Date of Award


Document Type


Degree Name

Doctor of Education (EdD)

First Advisor

R. H. Red Owl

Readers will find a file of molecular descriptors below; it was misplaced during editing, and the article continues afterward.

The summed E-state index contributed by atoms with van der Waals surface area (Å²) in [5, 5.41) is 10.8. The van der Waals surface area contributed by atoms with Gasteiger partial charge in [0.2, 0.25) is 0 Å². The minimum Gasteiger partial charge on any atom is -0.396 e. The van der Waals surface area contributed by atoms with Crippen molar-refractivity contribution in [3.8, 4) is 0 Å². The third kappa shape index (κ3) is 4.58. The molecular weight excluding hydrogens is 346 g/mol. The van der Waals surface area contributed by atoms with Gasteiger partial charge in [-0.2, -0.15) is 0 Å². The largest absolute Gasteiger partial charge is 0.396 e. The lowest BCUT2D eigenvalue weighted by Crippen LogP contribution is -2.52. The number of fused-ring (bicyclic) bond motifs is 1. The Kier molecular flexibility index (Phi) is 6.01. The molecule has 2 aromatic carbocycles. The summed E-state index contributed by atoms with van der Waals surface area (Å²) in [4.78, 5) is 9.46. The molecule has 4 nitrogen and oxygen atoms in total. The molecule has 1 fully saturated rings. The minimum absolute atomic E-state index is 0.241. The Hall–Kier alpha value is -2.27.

Enlightened school leaders recognize that schools must be addressed as heteronomous professional organizations whose members are highly skilled and educated professionals who expect and demand agency in designing and carrying out the work of their school. School leadership must be both transformative and transactional; its success lies in the effectiveness with which the school leader participates in leader-member exchanges (LMX) and engages with the schools’ social networks. 5 qualities of leadership that influence the effectiveness of school leaders were identified in the literature and included: (a) contribution; (b) loyalty; (c) affect; (d) professional respect; and (e) networking. Previous research has not considered the expert judgment of teachers regarding these factors. This dissertation represents an exploration of teachers’ perceptions of effective school leadership. A social judgment analysis (SJA) with a mixed-effects, multilevel model was used to analyze responses to an anonymous online survey (Ncases = 212, Nobservations = 7,632), identifying the judgment preferences of Grades K-12 New York State public school teachers regarding the effectiveness of school principals as reflected in their leadership qualities. Analysis confirmed minimally statistically significant covariate interactions between teacher characteristics and the 5 leadership qualities. 6 distinct judgment models and 4 discrete leader themes were identified, confirming the existence of unobserved heterogeneity in teachers’ judgment preferences. The final chapter discusses 10 paradoxes of school leadership and offers recommendations for resolving or reconciling them. The finding of this study can inform theory, policy, practice, and future research in the areas of effective school leaders and school building leadership.